Title: Workerism
Author: Antagonism
Date: 1995
Source: Retrieved on 20 Feburary 2011 from libcom.org
plain PDF A4 imposed PDF Letter imposed PDF EPUB (for mobile devices) Standalone HTML (printer-friendly) XeLaTeX source plain text source Source files with attachments View history

Workerism is a form of capitalist ideology that is endemic amongst self-defined revolutionaries.

It is an ideology that encourages the acceptance of, and propaganda for wage-labour, amongst individuals who have realised the exploitation and alienation that wage-labour entails. It is thus one of the highest forms of alienation.

Worship of the worker is found in various state ideologies, such as Stalinism and Nazism. Workers are honoured for their role as builders of the nation, the economy, capital.

Workerism is not an ideology that praises all wage labour, but one that promotes only “productive” labour. It in fact vilifies office workers and service industry workers and praises only those who are most closely involved in the reproduction of capital.

Workerism worships manual labour, the “work with hammers”. Its vision of the proletarian is of the muscle-bound male. In rejecting office and shop work, it rejects a large part of female wage-workers, revealing itself as sexist.

Workerism has been present in the workers’ movement from the beginning. The earliest workers societies were Christian inspired, and praised diligence thrift and hard work. These moralistic ideas linger on in workerism, which is a remaining bastion of Christian ideology within the working class.

The strongest proponents of workerism are not manual workers who have had no choice in their labour, but ex-marginals who make a moral decision to become a “revolutionary” manual worker. Their advocacy of workerism is a compensation for their lack of sureness about their own class status, and a moral condemnation of proletarians who are willing to make different choices.

In its theory, workerism sees revolution arising from an escalation of the day to day struggles of workers in capitalism. The history of revolutions contradicts this theory again and again. The French and Russian revolutions were triggered by women’s struggles. The German and Portuguese revolutions were triggered by mutinies. The Paris 68 revolution was triggered by a student struggle. Workerism deals with history’s falsification of its theory not by correcting the theory, but by the falsification of history. In each case the role played by non-workers is marginalised or denied. Revolutionary theory instead analyses the real events in order to understand the moments of weakness in capitalism.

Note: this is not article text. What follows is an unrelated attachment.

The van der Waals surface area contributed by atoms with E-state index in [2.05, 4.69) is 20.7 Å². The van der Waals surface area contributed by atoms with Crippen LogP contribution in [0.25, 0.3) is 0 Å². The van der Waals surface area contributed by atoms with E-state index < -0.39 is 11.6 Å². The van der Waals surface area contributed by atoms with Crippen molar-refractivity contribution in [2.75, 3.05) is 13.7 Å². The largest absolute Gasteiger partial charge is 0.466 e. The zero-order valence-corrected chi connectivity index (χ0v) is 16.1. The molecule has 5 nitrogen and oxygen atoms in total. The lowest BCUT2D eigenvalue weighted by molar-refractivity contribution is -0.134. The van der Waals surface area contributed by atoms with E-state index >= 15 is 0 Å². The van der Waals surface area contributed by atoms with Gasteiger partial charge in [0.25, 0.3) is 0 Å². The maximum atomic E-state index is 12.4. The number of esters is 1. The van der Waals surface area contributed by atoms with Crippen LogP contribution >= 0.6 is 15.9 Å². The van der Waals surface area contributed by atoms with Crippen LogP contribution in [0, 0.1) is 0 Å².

Productive workers are said by workerists to hold a crucial position because they can, by withdrawing their labour, bring down capitalism. In fact the centrality of productive workers is exaggerated, as production is only one part of the cycle of accumulation. Workers involved in communication, distribution and circulation can also have a powerful lever. A strike of bank workers might have a stronger effect on capital than a strike of workers in a car factory. A wave of urban riots might have a stronger effect than either.

The search for crucial fractions within the proletariat, whose struggle is privileged, reveals a hierarchical perspective held by the workerist. It stems from the view that communism is a program already framed which just needs troops to put it into practise. This outlook is a hangover from antique socialism such as 2nd International style social democracy, or syndicalism. This type of theory sees class struggle as a form of (bourgeois) war, with foot-soldiers and generals. The “revolutionary” determines the programme, the workers put it into practise.

Workerism and intellectualism are opposites but are not opposed. They complement one another. Thought and action are separated, the workers must put the theorist’s ideas into practise. Workerists often have their own critique of intellectuals, but this is only to be applied to other intellectuals, not the workerist himself. The workers must shun other intellectuals, but not the workerist, who pretends to be something other than a specialised thinker. Workerism maintains the opposition of thought and action, and the de facto privilege of thought, which are inherent in capitalism.

The revolutionary subject is not just productive workers, or even all workers. It is the proletariat, those without social power or social wealth, those who have nothing to lose but their chains. In addition non-proletarian strata can play a full part in revolutionary situation, if the proletariat is itself active. This is seen best of all in the revolutionary peasants involved in the Makhnovist movement, and in the communist communities set up during the Spanish civil war.

The aim of the communist movement is not a workers’ state, or a proletarian dictatorship. It is the abolition of all classes in the human community created through anti-capitalist struggle.

This critique of workerism was written in 1995, but previously unpublished. Although we were not workerists as such, there was a tendency in that direction in some of our texts and attitudes so this is in part an self-critique.

One comment made in response to this text was that there is a reason the workerism “reveals itself as sexist”. Workerism corresponds to a particular composition of capital, where the model family unit consists of a male factory worker and a stay-at-home wife. Workerism is sexist as it corresponds to a sexist (now superseded) composition of capital.